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Why Your Business Must Be On Facebook

Jun 27th, 2011 | By | Category: News

Facebook growth

This chart was posted on AllThingsD.com by Ben Elowitz, an angel investor in media and e-commerce companies who now heads Wetpaint.com. Using commercial comScore ratings (which are financed by subscribers) he for his augury he predicts:

The old searchable Web is crashing; while the new connected, social Web is lifting off.

While this dramatic chart may be exaggerated by statistical data manipulation, the trend is clear. Each of us, every person on the planet, has a daily “pie” of time to allocate. The amount of time we spend on the Web is being increasingly gobbled up by Facebook which is brilliant at keeping people on the site. Was it only a year ago when your friends would Email you a link to a funny video and you (and other friends on the Email list) would click to YouTube? Now that link is embedded in your Facebook feed, and Facebook gets all the “comScore” for the time you and your friends spend watching the video. This chart reflects that technical shift.

People Now Connect to Other People, Not To The Web Page

Ordinary Facebook postings are not searchable, so Elowitz scoffs at the searchable Web as “the document web.” He sees a shift away from searching for information to a “fully connected” digital life. Today’s New York Times shows how big companies are using internal social networks as a way to keep team members “fully connected” on projects and upcoming events, bypassing Emails and meetings. http://www.nytimes.com/2011/06/27/technology/27social.html

Comparing Apples to Oranges

Again wielding his comScore cudgel, Elowitz asserts that Facebook began receiving as many visits as Google more than a year ago, in March 2010, and that it has triple the monthly viewing time as Google. He must have forgotten that Google is a search engine, not a content provider. Google is designed for people to find what they are looking for in a twinking and leave promptly for the desired content, so comparing site “stickiness” is not exactly relevant. Elowitz dismisses Google as providing a “utility relationship” but I have a very warm relationship with my utilities. I would give up both Google and Facebook before I would give up running water and electricity!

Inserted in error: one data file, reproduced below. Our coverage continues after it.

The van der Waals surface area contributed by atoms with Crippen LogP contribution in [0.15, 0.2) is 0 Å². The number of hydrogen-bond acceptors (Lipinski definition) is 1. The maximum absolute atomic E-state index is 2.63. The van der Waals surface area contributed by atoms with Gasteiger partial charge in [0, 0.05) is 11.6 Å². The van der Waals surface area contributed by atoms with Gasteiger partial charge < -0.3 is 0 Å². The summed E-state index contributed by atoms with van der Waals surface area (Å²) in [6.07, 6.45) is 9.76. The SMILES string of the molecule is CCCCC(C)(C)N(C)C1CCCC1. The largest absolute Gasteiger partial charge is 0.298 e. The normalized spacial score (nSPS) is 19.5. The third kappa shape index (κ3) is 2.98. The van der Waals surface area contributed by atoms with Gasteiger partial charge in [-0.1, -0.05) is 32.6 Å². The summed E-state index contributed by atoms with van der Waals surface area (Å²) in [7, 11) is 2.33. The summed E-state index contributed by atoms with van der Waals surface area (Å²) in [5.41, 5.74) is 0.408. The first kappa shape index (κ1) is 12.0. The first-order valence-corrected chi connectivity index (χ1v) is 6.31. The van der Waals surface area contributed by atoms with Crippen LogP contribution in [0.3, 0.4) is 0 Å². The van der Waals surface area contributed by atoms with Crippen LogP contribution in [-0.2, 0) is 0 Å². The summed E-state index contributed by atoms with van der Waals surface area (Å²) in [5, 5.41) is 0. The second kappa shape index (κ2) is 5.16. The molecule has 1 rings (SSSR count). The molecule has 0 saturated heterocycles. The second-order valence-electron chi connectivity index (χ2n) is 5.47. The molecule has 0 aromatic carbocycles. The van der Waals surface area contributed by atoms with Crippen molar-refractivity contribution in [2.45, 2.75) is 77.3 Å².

The Human Connection Changes Everything

Fifteen years ago, Luddites lamented the rise of the Internet as the work of the Devil, isolating people and fragmenting people into little cubicles at work and separate rooms at home. The pendulum has swung back with people now having access to the minutiae of life — our own, our friends, our congressmen. If you want to be connected, you have a wide range of tools. How does this affect your business?

We have reached a tipping point. We now need to stay connected to our customers and to provide them with insights into what is going on. In days gone by, people found goods and services through personal referral. Those days are back and it is only going to grow. Facebook, Yelp, Google Local and others are helping customers find the right supplier fast and reliable. Our time online is becoming more productive and more enjoyable. When we do this right, businesses and their customers become truly connected digital partners and can use the Web effectively to build relationships and, yes, even loyalty. Do you think the emergence of social networking will be a help to your business? What would be the best strategy to build loyalty with your customers?

facebook growth

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  1. Tuesday, June 28, 2011, Google will launch the Google+ project, its biggest leap yet into Facebook’s social networking turf. See NYTimes article about Google+
    http://www.nytimes.com/2011/06/29/technology/29google.html

  2. I’ll go with the apples and oranges. I wouldn’t go to Facebook to find a tutorial on video format conversion. I did, however, post my video on Facebook, not on YouTube. (At least, I haven’t put it on YouTube yet…). And I’m still uppity enough to want to find my own content, not restrict myself to consuming the content that’s delivered to me.

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